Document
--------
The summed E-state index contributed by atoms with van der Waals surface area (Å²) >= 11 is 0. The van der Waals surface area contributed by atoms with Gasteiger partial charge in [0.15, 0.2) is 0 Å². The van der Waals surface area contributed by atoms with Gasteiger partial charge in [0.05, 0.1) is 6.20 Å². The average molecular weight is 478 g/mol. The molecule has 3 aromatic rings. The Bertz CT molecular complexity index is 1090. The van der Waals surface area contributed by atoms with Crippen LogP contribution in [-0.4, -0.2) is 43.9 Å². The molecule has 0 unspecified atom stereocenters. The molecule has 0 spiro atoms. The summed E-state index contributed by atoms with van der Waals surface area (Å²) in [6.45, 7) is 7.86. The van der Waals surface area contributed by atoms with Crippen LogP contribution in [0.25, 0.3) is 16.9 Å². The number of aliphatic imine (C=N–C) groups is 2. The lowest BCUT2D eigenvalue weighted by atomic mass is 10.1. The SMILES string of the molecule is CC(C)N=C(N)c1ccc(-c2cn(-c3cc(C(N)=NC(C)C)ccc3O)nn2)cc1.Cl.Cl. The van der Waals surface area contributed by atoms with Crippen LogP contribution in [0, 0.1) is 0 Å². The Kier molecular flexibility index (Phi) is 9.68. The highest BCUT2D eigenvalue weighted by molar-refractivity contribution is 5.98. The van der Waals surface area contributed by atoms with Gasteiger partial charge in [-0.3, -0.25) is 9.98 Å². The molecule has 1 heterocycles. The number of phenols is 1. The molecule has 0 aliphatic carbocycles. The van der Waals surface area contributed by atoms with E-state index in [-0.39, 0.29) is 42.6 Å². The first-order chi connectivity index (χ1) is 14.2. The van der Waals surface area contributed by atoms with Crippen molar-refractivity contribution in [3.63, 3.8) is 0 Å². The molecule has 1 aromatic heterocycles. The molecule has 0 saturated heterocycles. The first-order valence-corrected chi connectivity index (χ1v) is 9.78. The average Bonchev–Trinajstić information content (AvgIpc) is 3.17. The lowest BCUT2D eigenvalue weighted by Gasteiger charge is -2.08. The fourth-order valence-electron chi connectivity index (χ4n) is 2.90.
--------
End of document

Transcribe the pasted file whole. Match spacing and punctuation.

The summed E-state index contributed by atoms with van der Waals surface area (Å²) >= 11 is 0. The van der Waals surface area contributed by atoms with Gasteiger partial charge in [0.15, 0.2) is 0 Å². The van der Waals surface area contributed by atoms with Gasteiger partial charge in [0.05, 0.1) is 6.20 Å². The average molecular weight is 478 g/mol. The molecule has 3 aromatic rings. The Bertz CT molecular complexity index is 1090. The van der Waals surface area contributed by atoms with Crippen LogP contribution in [-0.4, -0.2) is 43.9 Å². The molecule has 0 unspecified atom stereocenters. The molecule has 0 spiro atoms. The summed E-state index contributed by atoms with van der Waals surface area (Å²) in [6.45, 7) is 7.86. The van der Waals surface area contributed by atoms with Crippen LogP contribution in [0.25, 0.3) is 16.9 Å². The number of aliphatic imine (C=N–C) groups is 2. The lowest BCUT2D eigenvalue weighted by atomic mass is 10.1. The SMILES string of the molecule is CC(C)N=C(N)c1ccc(-c2cn(-c3cc(C(N)=NC(C)C)ccc3O)nn2)cc1.Cl.Cl. The van der Waals surface area contributed by atoms with Crippen LogP contribution in [0, 0.1) is 0 Å². The Kier molecular flexibility index (Phi) is 9.68. The highest BCUT2D eigenvalue weighted by molar-refractivity contribution is 5.98. The van der Waals surface area contributed by atoms with Gasteiger partial charge in [-0.3, -0.25) is 9.98 Å². The molecule has 1 heterocycles. The number of phenols is 1. The molecule has 0 aliphatic carbocycles. The van der Waals surface area contributed by atoms with E-state index in [-0.39, 0.29) is 42.6 Å². The first-order chi connectivity index (χ1) is 14.2. The van der Waals surface area contributed by atoms with Crippen molar-refractivity contribution in [3.63, 3.8) is 0 Å². The molecule has 1 aromatic heterocycles. The molecule has 0 saturated heterocycles. The first-order valence-corrected chi connectivity index (χ1v) is 9.78. The average Bonchev–Trinajstić information content (AvgIpc) is 3.17. The lowest BCUT2D eigenvalue weighted by Gasteiger charge is -2.08. The fourth-order valence-electron chi connectivity index (χ4n) is 2.90.